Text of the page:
25 last year. He is thinking about introducing an entry-level bow of
lemonwood or perhaps hickory for about $200.
Archers who come here often are traditionalists, he says. They prefer
the simplicity of a yew longbow to fiberglass, metal and carbon
laminate "compound" bows, with their steel cables and mechanical cams
and idlers that most archers seem to prefer nowadays.
"Those aren't bows and arrows, those are contraptions," says Ross
Seyfried, a La Grande area hunting guide and longbow shooter.
Taylor's longbows are "very, very good," says Sayfried, 50, a former
hunting guide in Africa, a one-time writer-editor for Guns and Ammo
Magazine and a champion pistol competitor in the 1980s. "They are very
realistically priced and very historically correct. He learned from
one of the great, old masters."
Another of Taylor's customers, David g. Nielsen, 58, of Wooster,
Ohio, agrees with Seyfried.
"I've never liked to shoot a compound bow, and I've been shooting
them since 1978 or 1979," says the Ohio State professor emeritus of
entomology. An archer since 1957, Nielsen recently had Taylor build a
customized longbow to fit his 6-foot-7 frame.
"As we get older, we feel this yen to get back to the basics,"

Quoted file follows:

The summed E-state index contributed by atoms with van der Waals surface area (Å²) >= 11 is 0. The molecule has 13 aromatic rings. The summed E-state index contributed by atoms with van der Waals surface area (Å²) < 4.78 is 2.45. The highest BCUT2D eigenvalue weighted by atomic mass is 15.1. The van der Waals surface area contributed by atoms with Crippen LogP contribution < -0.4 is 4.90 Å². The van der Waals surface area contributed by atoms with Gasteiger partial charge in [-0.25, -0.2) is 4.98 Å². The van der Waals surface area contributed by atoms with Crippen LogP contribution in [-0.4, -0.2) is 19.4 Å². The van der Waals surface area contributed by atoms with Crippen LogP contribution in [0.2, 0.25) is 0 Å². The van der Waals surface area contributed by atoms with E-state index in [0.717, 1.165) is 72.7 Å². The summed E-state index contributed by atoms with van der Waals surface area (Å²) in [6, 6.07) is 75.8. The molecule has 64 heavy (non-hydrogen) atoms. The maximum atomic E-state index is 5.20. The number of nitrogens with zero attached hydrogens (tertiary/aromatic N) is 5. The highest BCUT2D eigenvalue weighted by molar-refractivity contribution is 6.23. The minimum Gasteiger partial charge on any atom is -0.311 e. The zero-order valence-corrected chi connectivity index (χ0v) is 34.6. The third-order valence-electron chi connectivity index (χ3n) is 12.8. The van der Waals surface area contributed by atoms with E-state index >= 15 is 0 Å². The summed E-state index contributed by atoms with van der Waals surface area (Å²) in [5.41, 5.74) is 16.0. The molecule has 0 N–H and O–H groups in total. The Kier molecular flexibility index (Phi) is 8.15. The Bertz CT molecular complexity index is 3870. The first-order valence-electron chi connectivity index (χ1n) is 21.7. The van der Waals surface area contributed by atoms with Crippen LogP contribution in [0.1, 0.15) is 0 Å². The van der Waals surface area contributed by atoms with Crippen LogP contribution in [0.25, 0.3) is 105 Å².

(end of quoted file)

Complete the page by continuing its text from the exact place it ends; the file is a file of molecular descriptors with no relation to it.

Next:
Nielsen explains. Shooting a yew longbow is a more "personal,
touchy-feely experience" than using an admittedly more powerful,
flatter-shooting compound bow, he says. "I think you lose some
intimacy when yoiu go from the longbow to the mechanical bow."
Taylor's one departure from tradition is that many of his longbows,
including those built for Nielsen and Seyfried, are "take-downs." They
artfully come apart at the handles for easy storage and transport, a
feature probably never seen in ancient times, he says.
The longbow's origin is still argued among historians. Saxton Pop's
classic 1923 volume, "Hunting With the Longbow," suggests the longbow
came to Britain with Norman invaders. Historian John MacDonald things
the longbow was a Welsh invention.
Improbable as it might seem in an age of stealth fighters and smart
bombs, longbows changed the course of Western history, Taylor says.
English peasants armed with longbows killed 10,000 French soldiers,
including 1,500 horseback knights and squires and the unfortunate King
of Bohemia, at the fateful Battle of Crecy in 1346. English losses
numbered perhaps 100, says MacDonald in his book, "Great Battlefields
of the World."
Medieval warfare was never the same. The English victory proved armor
and crossbows wereno match for longbows and arrows fletched with gray
goose feathres, Taylor says. Smiling, he recites a bit of ancient
"England had been but a fleeting thing were it not for the best stick
and the gray goose wing."
Comment by poster: Taxus brevifolia (Pacific yew) has been used for
bow-making for literally centuries. American Indians preferred the
slow-growing tree, and often planted small trees wherever they had a
village or campsite, so that future generations would have access to
Posted as a courtesy by
Daniel B. Wheeler